Tuesday, March 26, 2013

NRHC: Welcome to Philadelphia!

Looks like our seniors aren't the only ones ready for a good time!

Next week is a big one for us, and we’re getting excited!

Our seniors will be the featured guests and keynote speakers at a major regional intergenerational conference: The 2013 Northeast Regional Honors Council (NRHC) Conference, co-hosted by La Salle University and held at the Society Hill Sheraton Hotel.

Over 400 students, faculty, administrators from different colleges and cities will be gathering in our City of Brotherly Love for the weekend. For the conference’s tradmark event on Friday, “City as Text,” attendees will be listening to our seniors' personal stories about Philadelphia’s past and present, while sharing their research on the city. Conference details can be found Here.

A big thank you to Rich, Pres, and everyone at La Salle, and Lori and the entire NRHC Executive Board, for inviting our seniors to participate in an event that means so much to your university and organization.

And a big welcome to all the honor students, faculty, administrators, who are on your way here!!! I think a few stories about Philadelphia are in order, don’t you? See you soon! Our seniors are REALLY looking forward to meeting you guys!

Hattie Lee Ellerbe
Patton Street Village   
As a young married couple, my husband and I moved to the 1900 block of North Patton Street.  We were among the first to integrate this block and were not very welcomed by our “other” neighbors.

It was October 1956 and we were in our early to mid twenties and had one three year old daughter, Karen.

As the years went by more young families had moved in and by the mid 1960s, we were all of “the darker persuasion”.  There were many, many children and everyone seemed happy and interested in each other’s welfare.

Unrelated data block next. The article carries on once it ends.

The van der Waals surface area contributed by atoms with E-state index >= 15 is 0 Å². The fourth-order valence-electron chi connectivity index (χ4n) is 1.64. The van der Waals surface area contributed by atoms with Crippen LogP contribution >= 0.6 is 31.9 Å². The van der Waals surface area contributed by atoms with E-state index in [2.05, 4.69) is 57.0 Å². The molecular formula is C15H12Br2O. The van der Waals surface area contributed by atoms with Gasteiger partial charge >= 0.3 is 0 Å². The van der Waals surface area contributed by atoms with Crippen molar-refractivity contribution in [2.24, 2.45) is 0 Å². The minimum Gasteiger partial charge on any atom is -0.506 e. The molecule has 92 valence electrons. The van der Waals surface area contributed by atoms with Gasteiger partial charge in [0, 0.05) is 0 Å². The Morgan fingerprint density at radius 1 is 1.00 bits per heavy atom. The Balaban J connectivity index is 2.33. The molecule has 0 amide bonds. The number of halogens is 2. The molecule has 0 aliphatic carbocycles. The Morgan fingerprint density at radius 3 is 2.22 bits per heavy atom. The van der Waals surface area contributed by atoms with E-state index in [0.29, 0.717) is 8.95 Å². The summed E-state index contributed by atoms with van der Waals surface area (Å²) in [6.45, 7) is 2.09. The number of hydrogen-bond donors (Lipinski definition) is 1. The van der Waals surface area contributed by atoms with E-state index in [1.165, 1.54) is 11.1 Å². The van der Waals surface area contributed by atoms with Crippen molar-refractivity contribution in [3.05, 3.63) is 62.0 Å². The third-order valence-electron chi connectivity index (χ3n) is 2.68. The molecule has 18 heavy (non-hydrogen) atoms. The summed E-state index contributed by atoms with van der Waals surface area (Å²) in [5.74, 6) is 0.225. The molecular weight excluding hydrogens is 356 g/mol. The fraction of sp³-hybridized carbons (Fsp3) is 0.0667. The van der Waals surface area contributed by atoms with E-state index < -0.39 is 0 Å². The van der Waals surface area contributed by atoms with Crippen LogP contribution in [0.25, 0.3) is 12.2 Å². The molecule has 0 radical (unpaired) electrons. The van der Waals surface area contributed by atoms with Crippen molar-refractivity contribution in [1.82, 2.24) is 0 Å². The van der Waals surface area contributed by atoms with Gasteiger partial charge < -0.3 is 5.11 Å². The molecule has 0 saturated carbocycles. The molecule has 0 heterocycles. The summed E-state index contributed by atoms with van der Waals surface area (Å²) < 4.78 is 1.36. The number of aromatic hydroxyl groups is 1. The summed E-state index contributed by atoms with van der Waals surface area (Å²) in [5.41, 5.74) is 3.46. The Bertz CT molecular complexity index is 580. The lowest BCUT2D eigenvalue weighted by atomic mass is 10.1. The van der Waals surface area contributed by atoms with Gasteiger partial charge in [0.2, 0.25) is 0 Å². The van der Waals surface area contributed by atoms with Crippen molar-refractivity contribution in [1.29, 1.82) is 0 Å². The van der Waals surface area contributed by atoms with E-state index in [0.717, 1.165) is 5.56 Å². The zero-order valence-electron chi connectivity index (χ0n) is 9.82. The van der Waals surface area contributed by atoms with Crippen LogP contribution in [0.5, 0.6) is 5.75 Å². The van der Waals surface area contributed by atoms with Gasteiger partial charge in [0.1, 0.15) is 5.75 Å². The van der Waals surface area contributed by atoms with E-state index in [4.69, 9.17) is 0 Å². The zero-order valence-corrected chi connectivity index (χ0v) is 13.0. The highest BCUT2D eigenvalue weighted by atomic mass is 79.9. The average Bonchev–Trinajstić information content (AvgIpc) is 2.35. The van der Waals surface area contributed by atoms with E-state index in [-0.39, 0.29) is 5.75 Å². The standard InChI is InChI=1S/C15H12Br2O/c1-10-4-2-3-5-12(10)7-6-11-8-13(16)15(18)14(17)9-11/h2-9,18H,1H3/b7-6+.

Our children played together and went to school and in some cases went to church together.

Parents didn’t just take their children on trips.  They would ask permission and take some of the neighbor’s children with them.
It wasn’t unusual for us to count an extra head or two at the dinner table because the children knew they were welcomed.  We even had the responsibility of taking neighbors’ children to and from school.

Now, we have at least four generations of children on our block and they have renamed our street “Patton Street Village”.

Our street is just one block long but the surrounding blocks love to participate in all the activities that we have.

I am so proud of Patton Street Village.

Mo McCooper   
The Strip

The area with 52nd St and Market St in the middle was known as the Strip. It had 5 movie theaters and the Horn and Hardart automatic restaurant. When you put in nickels, dimes, and quarters in the slots you could reach behind windows for bowls of incredibly delicious baked beans, home fried potatoes, macaroni and cheese, apple pie pumpkin pie and lemon meringue pie. Also ice cream and hot chocolate.

On Friday and Saturday nights there would be double features of older movies which didn’t play in the suburbs. This was before most people had television so it was worth taking the train to a station at 52nd St and Lancaster Avenue, walk down about 100 or 200 steps to the street and switch to the 52 trolley car to get to Market St. To us it was like going to Las Vegas today, but in 9th grade.

Joan Bunting
Growing Up on Opal Street